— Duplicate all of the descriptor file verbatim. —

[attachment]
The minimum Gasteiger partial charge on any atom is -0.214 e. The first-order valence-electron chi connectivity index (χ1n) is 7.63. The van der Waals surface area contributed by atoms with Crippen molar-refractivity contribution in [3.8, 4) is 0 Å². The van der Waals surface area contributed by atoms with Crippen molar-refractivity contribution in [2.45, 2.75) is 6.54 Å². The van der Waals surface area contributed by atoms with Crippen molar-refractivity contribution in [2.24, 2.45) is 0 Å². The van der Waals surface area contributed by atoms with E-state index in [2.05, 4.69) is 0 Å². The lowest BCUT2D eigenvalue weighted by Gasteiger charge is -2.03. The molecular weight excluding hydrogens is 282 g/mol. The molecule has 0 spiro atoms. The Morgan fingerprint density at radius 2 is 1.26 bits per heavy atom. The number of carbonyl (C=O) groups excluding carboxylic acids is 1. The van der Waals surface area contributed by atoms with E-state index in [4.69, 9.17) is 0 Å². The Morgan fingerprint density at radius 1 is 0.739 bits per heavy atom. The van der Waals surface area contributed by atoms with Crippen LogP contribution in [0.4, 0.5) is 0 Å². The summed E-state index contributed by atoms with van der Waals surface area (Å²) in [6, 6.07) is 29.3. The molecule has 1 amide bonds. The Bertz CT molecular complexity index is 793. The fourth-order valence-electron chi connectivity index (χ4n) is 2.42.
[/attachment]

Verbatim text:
The minimum Gasteiger partial charge on any atom is -0.214 e. The first-order valence-electron chi connectivity index (χ1n) is 7.63. The van der Waals surface area contributed by atoms with Crippen molar-refractivity contribution in [3.8, 4) is 0 Å². The van der Waals surface area contributed by atoms with Crippen molar-refractivity contribution in [2.45, 2.75) is 6.54 Å². The van der Waals surface area contributed by atoms with Crippen molar-refractivity contribution in [2.24, 2.45) is 0 Å². The van der Waals surface area contributed by atoms with E-state index in [2.05, 4.69) is 0 Å². The lowest BCUT2D eigenvalue weighted by Gasteiger charge is -2.03. The molecular weight excluding hydrogens is 282 g/mol. The molecule has 0 spiro atoms. The Morgan fingerprint density at radius 2 is 1.26 bits per heavy atom. The number of carbonyl (C=O) groups excluding carboxylic acids is 1. The van der Waals surface area contributed by atoms with E-state index in [4.69, 9.17) is 0 Å². The Morgan fingerprint density at radius 1 is 0.739 bits per heavy atom. The van der Waals surface area contributed by atoms with Crippen LogP contribution in [0.4, 0.5) is 0 Å². The summed E-state index contributed by atoms with van der Waals surface area (Å²) in [6, 6.07) is 29.3. The molecule has 1 amide bonds. The Bertz CT molecular complexity index is 793. The fourth-order valence-electron chi connectivity index (χ4n) is 2.42.